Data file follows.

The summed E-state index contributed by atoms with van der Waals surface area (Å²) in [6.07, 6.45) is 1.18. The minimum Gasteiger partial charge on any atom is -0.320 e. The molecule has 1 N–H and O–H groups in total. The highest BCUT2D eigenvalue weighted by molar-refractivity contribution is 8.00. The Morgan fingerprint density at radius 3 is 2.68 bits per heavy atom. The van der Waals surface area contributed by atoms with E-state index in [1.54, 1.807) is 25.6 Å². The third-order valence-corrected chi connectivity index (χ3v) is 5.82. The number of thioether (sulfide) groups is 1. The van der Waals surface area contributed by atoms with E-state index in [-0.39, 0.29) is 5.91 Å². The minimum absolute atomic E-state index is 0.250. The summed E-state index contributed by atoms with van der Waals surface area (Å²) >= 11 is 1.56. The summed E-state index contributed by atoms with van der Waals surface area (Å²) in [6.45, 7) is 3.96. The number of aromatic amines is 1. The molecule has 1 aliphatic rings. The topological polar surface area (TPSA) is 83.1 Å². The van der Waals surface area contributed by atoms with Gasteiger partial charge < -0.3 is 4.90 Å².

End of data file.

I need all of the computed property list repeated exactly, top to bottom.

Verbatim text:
The summed E-state index contributed by atoms with van der Waals surface area (Å²) in [6.07, 6.45) is 1.18. The minimum Gasteiger partial charge on any atom is -0.320 e. The molecule has 1 N–H and O–H groups in total. The highest BCUT2D eigenvalue weighted by molar-refractivity contribution is 8.00. The Morgan fingerprint density at radius 3 is 2.68 bits per heavy atom. The van der Waals surface area contributed by atoms with E-state index in [1.54, 1.807) is 25.6 Å². The third-order valence-corrected chi connectivity index (χ3v) is 5.82. The number of thioether (sulfide) groups is 1. The van der Waals surface area contributed by atoms with E-state index in [-0.39, 0.29) is 5.91 Å². The minimum absolute atomic E-state index is 0.250. The summed E-state index contributed by atoms with van der Waals surface area (Å²) >= 11 is 1.56. The summed E-state index contributed by atoms with van der Waals surface area (Å²) in [6.45, 7) is 3.96. The number of aromatic amines is 1. The molecule has 1 aliphatic rings. The topological polar surface area (TPSA) is 83.1 Å². The van der Waals surface area contributed by atoms with Gasteiger partial charge < -0.3 is 4.90 Å².